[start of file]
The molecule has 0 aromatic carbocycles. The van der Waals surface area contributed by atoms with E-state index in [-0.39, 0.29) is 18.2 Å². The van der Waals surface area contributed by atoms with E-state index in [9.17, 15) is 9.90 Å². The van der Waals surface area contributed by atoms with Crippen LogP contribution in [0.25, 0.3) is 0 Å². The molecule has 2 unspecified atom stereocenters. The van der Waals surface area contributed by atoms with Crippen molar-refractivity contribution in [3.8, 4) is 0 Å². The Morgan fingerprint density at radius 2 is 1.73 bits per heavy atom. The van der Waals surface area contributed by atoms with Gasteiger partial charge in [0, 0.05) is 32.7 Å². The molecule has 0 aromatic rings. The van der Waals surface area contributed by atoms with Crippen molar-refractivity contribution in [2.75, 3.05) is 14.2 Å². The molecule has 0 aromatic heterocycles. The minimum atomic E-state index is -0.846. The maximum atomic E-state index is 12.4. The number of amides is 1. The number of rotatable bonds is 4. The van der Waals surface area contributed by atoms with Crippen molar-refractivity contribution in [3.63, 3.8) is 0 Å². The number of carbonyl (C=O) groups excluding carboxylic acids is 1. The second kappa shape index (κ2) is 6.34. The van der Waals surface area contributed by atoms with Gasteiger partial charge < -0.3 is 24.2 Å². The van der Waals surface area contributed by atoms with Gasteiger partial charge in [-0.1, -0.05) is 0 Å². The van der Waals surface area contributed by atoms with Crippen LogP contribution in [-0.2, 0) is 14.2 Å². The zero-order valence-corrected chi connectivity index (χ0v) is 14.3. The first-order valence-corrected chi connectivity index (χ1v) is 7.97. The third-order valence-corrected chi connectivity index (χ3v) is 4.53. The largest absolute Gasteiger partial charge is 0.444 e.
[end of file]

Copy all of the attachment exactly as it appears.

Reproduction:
The molecule has 0 aromatic carbocycles. The van der Waals surface area contributed by atoms with E-state index in [-0.39, 0.29) is 18.2 Å². The van der Waals surface area contributed by atoms with E-state index in [9.17, 15) is 9.90 Å². The van der Waals surface area contributed by atoms with Crippen LogP contribution in [0.25, 0.3) is 0 Å². The molecule has 2 unspecified atom stereocenters. The van der Waals surface area contributed by atoms with Crippen molar-refractivity contribution in [3.8, 4) is 0 Å². The Morgan fingerprint density at radius 2 is 1.73 bits per heavy atom. The van der Waals surface area contributed by atoms with Gasteiger partial charge in [0, 0.05) is 32.7 Å². The molecule has 0 aromatic rings. The van der Waals surface area contributed by atoms with Crippen molar-refractivity contribution in [2.75, 3.05) is 14.2 Å². The molecule has 0 aromatic heterocycles. The minimum atomic E-state index is -0.846. The maximum atomic E-state index is 12.4. The number of amides is 1. The number of rotatable bonds is 4. The van der Waals surface area contributed by atoms with Crippen molar-refractivity contribution in [3.63, 3.8) is 0 Å². The number of carbonyl (C=O) groups excluding carboxylic acids is 1. The second kappa shape index (κ2) is 6.34. The van der Waals surface area contributed by atoms with Gasteiger partial charge < -0.3 is 24.2 Å². The van der Waals surface area contributed by atoms with Gasteiger partial charge in [-0.1, -0.05) is 0 Å². The van der Waals surface area contributed by atoms with Crippen LogP contribution in [-0.2, 0) is 14.2 Å². The zero-order valence-corrected chi connectivity index (χ0v) is 14.3. The first-order valence-corrected chi connectivity index (χ1v) is 7.97. The third-order valence-corrected chi connectivity index (χ3v) is 4.53. The largest absolute Gasteiger partial charge is 0.444 e.